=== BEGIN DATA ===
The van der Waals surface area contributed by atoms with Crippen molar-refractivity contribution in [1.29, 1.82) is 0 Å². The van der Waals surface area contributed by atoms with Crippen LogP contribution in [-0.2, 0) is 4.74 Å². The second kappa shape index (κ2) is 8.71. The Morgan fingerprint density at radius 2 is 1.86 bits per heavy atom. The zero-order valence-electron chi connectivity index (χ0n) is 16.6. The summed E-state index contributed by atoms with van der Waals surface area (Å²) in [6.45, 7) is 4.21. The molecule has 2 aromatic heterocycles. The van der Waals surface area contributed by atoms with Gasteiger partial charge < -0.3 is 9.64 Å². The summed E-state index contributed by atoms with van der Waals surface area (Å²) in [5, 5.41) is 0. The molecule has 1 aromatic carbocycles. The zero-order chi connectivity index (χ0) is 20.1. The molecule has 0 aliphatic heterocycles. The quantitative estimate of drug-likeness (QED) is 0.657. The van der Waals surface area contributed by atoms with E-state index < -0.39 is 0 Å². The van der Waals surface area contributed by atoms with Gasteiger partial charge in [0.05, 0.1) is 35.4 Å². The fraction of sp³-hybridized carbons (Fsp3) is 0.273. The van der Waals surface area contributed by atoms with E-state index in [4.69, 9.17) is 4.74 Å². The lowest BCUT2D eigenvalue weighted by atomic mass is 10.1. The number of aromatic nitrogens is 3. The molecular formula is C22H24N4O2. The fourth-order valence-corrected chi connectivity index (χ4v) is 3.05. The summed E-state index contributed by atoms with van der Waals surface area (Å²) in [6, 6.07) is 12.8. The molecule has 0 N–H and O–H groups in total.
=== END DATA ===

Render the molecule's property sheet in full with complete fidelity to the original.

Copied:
The van der Waals surface area contributed by atoms with Crippen molar-refractivity contribution in [1.29, 1.82) is 0 Å². The van der Waals surface area contributed by atoms with Crippen LogP contribution in [-0.2, 0) is 4.74 Å². The second kappa shape index (κ2) is 8.71. The Morgan fingerprint density at radius 2 is 1.86 bits per heavy atom. The zero-order valence-electron chi connectivity index (χ0n) is 16.6. The summed E-state index contributed by atoms with van der Waals surface area (Å²) in [6.45, 7) is 4.21. The molecule has 2 aromatic heterocycles. The van der Waals surface area contributed by atoms with Gasteiger partial charge < -0.3 is 9.64 Å². The summed E-state index contributed by atoms with van der Waals surface area (Å²) in [5, 5.41) is 0. The molecule has 1 aromatic carbocycles. The zero-order chi connectivity index (χ0) is 20.1. The molecule has 0 aliphatic heterocycles. The quantitative estimate of drug-likeness (QED) is 0.657. The van der Waals surface area contributed by atoms with E-state index < -0.39 is 0 Å². The van der Waals surface area contributed by atoms with Gasteiger partial charge in [0.05, 0.1) is 35.4 Å². The fraction of sp³-hybridized carbons (Fsp3) is 0.273. The van der Waals surface area contributed by atoms with E-state index in [4.69, 9.17) is 4.74 Å². The lowest BCUT2D eigenvalue weighted by atomic mass is 10.1. The number of aromatic nitrogens is 3. The molecular formula is C22H24N4O2. The fourth-order valence-corrected chi connectivity index (χ4v) is 3.05. The summed E-state index contributed by atoms with van der Waals surface area (Å²) in [6, 6.07) is 12.8. The molecule has 0 N–H and O–H groups in total.